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What is Brachial Plexus Avulsion?

You may notice that your dog begins to limp or have a limb that drops. This may follow an injury and may impact any of his limbs. The drop may be a noticeable inability in flexing and controlling the limb and therefore it just hangs there.

This injury can look similar to a less severe injury, or your dog may not want to put pressure on a broken bone or cut. Your dog may not appear to be in any pain making it difficult to identify what is going on.

The brachial plexus are the last 3 cervical and first 2 thoracic nerves in your dog’s spine which impacts his shoulders. When these nerves are torn, ripped or injured it is referred to as an avulsion. This tends to happen if your dog is hit by a car, or if he falls and there is displacement of the thoracic (backbone) limbs.

Brachial Plexus Avulsion Average Cost

From 290 quotes ranging from $500 - $3,000

Average Cost

$1,800

Symptoms of Brachial Plexus Avulsion in Dogs

Symptoms will include the loss of use of your dog’s limbs, changes in his behavior, and other possible medical symptoms.

  • Horner’s Syndrome (drooping eye, small pupil, sunken in eye, prominent third eyelid)
  • Paralysis of a limb
  • Difficulty controlling a limb
  • Limbs dragging
  • Not putting weight on a limb
  • Lack of pain or significant pain when examined 

Types

There are three types of brachial plexus avulsion and they are dependent on what part of the spine is impacted.

Cranial avulsions (C6-C7)

  • Rare
  • Few clinical signs and symptoms
  • Your dog will most likely be able to bear weight on the limb
  • Loss of shoulder movement

Caudal avulsions (C8-T2)

  • More common
  • Cause severe clinical signs
  • Your dog may not be able to extend his elbow or bear weight 
  • Dragging of the limb 
  • May carry the limb flexed off the ground

Complete avulsions (C6-T2)

  • Sensory signs are common
  • Partial Horner’s Syndrome
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Causes of Brachial Plexus Avulsion in Dogs

The cause of brachial plexus avulsion is typically an injury, however there are other causes of the condition as well:

  • If your dog was hit by a car
  • If your dog fell from a significant height
  • If your dog was grabbed incorrectly or roughly
  • Neuromuscular disease
  • Endocrine system disorders
  • Immunization side effect
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Diagnosis of Brachial Plexus Avulsion in Dogs

If you begin to notice that your dog is not putting weight on a limb, dragging a limb, or if there was recent injury, you will want to contact your veterinarian. It will be important to go to your veterinarian or emergency veterinarian prepared to share any recent injuries, falls or events such as if your dog was hit by a car. 

Your veterinarian will want to perform a full body exam to determine any obvious injuries or signs of brachial plexus avulsion. Your veterinarian will want to test your dog’s nerve reactions and see if there is any damage. This may include testing if your dog feels pain when pinched or poked.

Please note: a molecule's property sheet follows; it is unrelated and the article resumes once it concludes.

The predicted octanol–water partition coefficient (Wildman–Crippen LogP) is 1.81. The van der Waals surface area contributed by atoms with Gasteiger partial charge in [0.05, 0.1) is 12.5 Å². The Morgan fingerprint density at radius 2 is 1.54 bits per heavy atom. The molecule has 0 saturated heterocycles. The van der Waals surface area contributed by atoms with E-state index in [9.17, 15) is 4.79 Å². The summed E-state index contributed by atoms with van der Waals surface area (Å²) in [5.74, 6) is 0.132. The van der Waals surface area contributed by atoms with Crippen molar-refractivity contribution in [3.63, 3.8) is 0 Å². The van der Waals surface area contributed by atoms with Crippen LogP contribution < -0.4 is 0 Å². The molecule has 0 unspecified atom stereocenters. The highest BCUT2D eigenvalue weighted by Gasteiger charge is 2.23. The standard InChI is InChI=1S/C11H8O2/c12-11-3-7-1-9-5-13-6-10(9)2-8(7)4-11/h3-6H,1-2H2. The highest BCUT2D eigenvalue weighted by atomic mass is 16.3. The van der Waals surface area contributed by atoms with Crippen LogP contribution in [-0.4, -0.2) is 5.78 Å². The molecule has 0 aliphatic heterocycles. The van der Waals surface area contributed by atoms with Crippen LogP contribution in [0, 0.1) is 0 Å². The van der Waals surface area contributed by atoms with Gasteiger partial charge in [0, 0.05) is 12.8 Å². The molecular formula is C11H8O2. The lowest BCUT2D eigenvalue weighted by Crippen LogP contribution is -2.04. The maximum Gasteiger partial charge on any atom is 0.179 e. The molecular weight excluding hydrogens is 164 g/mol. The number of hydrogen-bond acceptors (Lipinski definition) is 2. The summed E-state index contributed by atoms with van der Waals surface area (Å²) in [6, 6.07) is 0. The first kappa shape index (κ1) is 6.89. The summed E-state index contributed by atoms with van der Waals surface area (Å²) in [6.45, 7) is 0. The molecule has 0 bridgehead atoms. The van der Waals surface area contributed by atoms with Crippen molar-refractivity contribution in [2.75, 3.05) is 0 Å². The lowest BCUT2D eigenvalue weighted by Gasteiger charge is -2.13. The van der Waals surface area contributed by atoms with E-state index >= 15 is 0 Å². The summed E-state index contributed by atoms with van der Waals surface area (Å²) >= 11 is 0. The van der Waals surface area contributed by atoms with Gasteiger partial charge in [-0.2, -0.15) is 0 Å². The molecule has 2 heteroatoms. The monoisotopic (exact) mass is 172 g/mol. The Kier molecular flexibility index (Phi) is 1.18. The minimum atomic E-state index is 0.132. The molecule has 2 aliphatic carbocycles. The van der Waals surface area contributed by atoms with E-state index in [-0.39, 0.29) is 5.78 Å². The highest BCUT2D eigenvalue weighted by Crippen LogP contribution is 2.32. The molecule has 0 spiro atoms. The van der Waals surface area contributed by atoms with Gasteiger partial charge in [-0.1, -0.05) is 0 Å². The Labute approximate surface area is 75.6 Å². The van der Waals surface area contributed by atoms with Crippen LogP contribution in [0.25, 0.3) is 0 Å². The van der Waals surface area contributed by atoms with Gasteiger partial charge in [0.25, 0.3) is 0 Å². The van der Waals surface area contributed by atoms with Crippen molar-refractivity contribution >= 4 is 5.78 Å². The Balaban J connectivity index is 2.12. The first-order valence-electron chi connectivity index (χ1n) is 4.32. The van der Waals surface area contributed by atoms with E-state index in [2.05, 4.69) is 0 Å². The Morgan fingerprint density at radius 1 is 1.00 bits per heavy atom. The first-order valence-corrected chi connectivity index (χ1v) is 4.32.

Your veterinarian may want to perform an MRI as it is the imaging tool of choice to determine a brachial plexus injury. Electrodiagnosis testing can also be performed, this test will involve inserting a needle into your dog’s muscle to see how it responds to stimuli. This will help your veterinarian to determine the cause of your dog’s limb concerns 7 to 10 days’ post injury.

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Treatment of Brachial Plexus Avulsion in Dogs

Treatment options are unfortunately limited and long term prognosis is not promising. Your veterinarian may suggest surgery to try and correct some of the damage done to your dog’s nerve endings. It should be noted that if it is a full avulsion (full tearing of your dog’s nerve endings from the spinal cord) the prognosis is poor.

Surgery

Surgery can be done to repair some of the damage done to your dog’s nerve endings. Some of the surgery options are: coaptation splintage, tendon transposition, nerve transposition, ankyloses and amputation. The splintage is done to prevent your dog from harming his limb and is done along with physical therapy and anti-inflammatory medications.

Tendon transposition is done by cutting the tendons and either reconnecting them or loosening them to provide your dog with more use of the limb. Nerve transposition is done by reattaching the nerves to other places to try and provide your dog with some of use of his limbs. Amputation may be suggested if your dog will be dragging the limb causing it ongoing injury or if he is self-mutilating the limb. Long term prognosis is poor for full avulsion, however for partial there is a possibility for recovery with treatment.

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Recovery of Brachial Plexus Avulsion in Dogs

Your dog will most likely need ongoing care depending on the severity of his brachial plexus injury. These appointments will be done to determine his condition is getting any worse or if there is any improvement. 

Should he have surgery there will be follow up need per the direction of your veterinarian. A full recovery can be expected within 2 months of surgery. Your veterinarian may also suggest physical therapy once surgery is done and also to try and recover some function.

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Brachial Plexus Avulsion Average Cost